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ObamaCare Clusterfuck: Insurance companies wrote ObamaCare to try to freeze out co-ops (without complete success)

Who would have thought.... Anyhow, USA Today:

Consumer-run health insurance cooperatives, which were included in the Affordable Care Act to stimulate competition and lower prices, have been stymied by the insurance industry and a lack of publicity, industry and health care experts say.

The consumer-operated and run insurance companies, called co-ops, are often funded by government loans. Cooperatives can sell their policies through the state and federal health insurance exchanges where Americans can buy coverage.

The co-ops have been created by consumer groups, doctors, membership associations — such as for small businesses — and other non-profit organizations with the idea that they will vote on a board made up of the co-op's enrollees in the first year.
Non-profits are bad because the market.

Consumers may have not heard much about co-ops as an option, because opposition from the insurance industry forced the government to offer loans instead of grants to the co-ops, and to forbid co-ops from using any loan money to market their businesses.

Smooth move!

"Co-ops should not be permitted to avoid market standards and requirements applicable to other issuers of (qualified health plans)," wrote AHIP executive vice president Daniel Durham in a letter to the Centers for Medicare and Medicaid Services. "Establishing a different set of standards for co-ops in the exchange not only offends the guarantee issue requirements for an exchange, but creates an unfair advantage for co-op plans that poses a distinct threat of adverse risk selection and will threaten the willingness of other QHPs to participate in the exchange market."

Why? Why not just promote co-ops as a matter of public policy? (Plank #10 in the 12-Plank Platform, I might add.*)

Despite the obstacles facing cooperatives, the National Alliance of State Co-ops says their plans are gaining acceptance in more state markets. Co-ops have expanded into other states, such as Minuteman Health of Massachusetts, which will offer plans in New Hampshire, and the Kentucky Health Cooperative, which will go into West Virginia. The Montana Health CO-OP is planning to go into Idaho, too. And, after expecting 12,000 members in its first year, CoOportunity Health, which operates in Iowa and Nebraska, reported that 35,000 people have enrolled and they fall evenly in all age brackets, according to the alliance.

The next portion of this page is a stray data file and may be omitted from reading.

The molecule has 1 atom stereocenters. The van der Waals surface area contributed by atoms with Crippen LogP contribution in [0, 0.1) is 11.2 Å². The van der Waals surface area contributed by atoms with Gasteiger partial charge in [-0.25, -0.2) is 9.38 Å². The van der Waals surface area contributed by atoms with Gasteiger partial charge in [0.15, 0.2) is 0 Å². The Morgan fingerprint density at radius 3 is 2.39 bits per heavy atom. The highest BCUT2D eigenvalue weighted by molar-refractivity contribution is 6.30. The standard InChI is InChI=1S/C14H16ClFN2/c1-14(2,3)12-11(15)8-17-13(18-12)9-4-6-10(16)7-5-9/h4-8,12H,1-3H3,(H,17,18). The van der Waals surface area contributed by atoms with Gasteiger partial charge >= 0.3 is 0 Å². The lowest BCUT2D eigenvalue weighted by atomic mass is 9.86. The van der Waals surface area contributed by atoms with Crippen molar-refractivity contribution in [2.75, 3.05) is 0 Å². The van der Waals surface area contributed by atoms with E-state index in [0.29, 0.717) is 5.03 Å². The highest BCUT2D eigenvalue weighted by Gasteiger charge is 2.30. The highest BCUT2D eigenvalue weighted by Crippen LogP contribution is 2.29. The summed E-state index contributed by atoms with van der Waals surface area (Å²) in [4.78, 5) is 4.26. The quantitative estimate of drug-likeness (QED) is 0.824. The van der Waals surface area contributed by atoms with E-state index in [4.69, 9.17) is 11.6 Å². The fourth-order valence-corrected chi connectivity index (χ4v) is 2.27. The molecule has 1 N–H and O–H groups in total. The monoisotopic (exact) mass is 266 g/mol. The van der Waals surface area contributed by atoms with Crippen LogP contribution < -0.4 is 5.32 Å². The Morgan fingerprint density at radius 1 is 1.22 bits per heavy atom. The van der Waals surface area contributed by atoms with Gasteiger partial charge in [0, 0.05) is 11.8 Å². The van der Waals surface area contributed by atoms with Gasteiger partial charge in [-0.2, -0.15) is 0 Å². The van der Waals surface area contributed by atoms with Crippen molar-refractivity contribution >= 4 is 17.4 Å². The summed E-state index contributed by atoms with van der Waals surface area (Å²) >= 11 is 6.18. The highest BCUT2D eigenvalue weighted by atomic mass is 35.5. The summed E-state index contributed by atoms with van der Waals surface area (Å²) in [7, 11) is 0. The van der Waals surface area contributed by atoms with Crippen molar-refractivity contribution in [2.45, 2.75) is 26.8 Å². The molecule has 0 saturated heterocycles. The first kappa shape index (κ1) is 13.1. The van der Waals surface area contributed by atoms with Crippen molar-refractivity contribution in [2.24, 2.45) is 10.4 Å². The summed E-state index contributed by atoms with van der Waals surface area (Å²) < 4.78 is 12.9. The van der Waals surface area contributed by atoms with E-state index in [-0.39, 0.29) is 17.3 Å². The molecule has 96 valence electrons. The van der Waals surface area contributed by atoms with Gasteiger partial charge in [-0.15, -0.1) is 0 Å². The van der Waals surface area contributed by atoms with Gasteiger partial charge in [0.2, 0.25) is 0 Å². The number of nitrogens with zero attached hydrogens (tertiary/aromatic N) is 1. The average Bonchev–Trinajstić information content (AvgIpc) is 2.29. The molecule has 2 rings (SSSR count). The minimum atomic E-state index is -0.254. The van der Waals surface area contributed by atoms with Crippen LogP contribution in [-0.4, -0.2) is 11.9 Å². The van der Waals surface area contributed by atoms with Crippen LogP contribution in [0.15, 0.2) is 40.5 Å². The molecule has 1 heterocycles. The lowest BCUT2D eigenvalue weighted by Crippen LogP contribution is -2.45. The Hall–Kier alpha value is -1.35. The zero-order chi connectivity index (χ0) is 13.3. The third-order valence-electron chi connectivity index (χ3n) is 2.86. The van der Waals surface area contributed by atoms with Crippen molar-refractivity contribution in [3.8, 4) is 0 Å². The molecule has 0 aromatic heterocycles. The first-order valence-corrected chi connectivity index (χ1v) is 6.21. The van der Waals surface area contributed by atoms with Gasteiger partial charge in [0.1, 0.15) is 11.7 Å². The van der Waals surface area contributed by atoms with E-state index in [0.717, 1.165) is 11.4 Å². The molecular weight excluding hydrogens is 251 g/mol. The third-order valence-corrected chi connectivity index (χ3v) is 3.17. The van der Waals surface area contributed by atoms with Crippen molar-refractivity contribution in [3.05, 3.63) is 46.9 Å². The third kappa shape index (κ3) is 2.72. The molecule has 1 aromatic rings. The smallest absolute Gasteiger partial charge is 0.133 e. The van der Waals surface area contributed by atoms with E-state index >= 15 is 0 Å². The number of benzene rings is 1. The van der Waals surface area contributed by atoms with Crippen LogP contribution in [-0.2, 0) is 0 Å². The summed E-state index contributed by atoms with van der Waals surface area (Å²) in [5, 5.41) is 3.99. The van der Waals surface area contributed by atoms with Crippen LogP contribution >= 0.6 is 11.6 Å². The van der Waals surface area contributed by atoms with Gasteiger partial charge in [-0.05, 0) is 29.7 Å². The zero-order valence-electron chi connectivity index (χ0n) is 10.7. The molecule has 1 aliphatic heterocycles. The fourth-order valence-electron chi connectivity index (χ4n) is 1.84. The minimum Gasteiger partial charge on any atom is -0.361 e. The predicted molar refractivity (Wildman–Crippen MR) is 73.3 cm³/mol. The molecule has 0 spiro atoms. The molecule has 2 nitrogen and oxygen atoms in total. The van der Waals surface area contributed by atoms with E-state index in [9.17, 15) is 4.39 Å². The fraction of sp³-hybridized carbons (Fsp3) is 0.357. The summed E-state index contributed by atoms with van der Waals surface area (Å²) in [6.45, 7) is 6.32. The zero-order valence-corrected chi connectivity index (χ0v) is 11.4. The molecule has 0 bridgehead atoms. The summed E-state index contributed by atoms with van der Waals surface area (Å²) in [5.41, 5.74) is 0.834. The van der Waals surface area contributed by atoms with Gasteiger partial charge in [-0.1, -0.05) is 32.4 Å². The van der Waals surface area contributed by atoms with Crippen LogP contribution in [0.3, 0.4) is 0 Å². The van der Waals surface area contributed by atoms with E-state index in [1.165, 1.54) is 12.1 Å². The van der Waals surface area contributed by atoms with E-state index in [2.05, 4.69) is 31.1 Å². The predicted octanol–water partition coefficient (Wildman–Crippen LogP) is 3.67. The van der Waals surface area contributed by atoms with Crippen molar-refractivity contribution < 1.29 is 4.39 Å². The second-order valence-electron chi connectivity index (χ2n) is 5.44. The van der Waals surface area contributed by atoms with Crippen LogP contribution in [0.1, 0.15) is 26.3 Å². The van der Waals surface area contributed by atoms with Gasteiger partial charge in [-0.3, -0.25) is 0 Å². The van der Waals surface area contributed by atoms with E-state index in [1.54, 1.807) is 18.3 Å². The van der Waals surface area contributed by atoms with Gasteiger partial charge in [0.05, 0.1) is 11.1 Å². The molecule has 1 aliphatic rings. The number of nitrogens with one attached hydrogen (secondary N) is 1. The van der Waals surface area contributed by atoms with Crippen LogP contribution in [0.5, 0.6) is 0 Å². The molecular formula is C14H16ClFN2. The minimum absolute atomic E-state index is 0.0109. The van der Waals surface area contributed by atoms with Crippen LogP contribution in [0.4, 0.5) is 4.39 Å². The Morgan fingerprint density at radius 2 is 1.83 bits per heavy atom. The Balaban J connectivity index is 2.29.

A report in November by the consulting firm McKinsey and Company found 37% of the lowest-priced plans in states with co-ops in their exchanges were offered by co-ops.

Which says nothing about actual coverage, co-pays, deductibles, narrow networks, or balance billing. (Did I get them all?) Nevertheless, you'd expect a co-op with no fancy-schmancy administratrative layer to deliver a bigger bang for the buck, all other things being equal.

Co-ops must depend on conducting "consumer education" programs to make up for their lack of marketing, said Janie Miller, CEO of the Kentucky Health Cooperative and a former Kentucky insurance commissioner.

"A part of the mission of the co-op has been a fairly heavy grass-roots effort," she said.

As the exchanges launched, including Kentucky's state-based exchange, co-op members spoke to any organization that wanted to hear more about the Affordable Care Act. They explained benefit design, pricing and the definition of a co-op.

When Kentucky's health care exchange started to succeed, so did the state co-op, Miller said.

Nationwide, there are 23 co-ops, including two in Kentucky. In 2014, Miller said her co-op would convert its board to a partially elected consumer board, and then a fully elected consumer board in 2016. Kentucky received federal loans, but Miller said they went after private loans for their marketing campaign.

KY has been heralded as a success. I wonder if its disproportionately high number of co-ops is part of that?

"When we compare the funding we had against the funding the major insurers had, we were surprised at how well we did with sort of our hands tied," she said. "I think a lot of people who appreciated we were out there to help people the previous markets weren't helping."

If you accept the market....

NOTE * Yes, under single payer health insurance co-ops wouldn't exist. But think of that in terms of multiple lines of defense for a more humane political economy.

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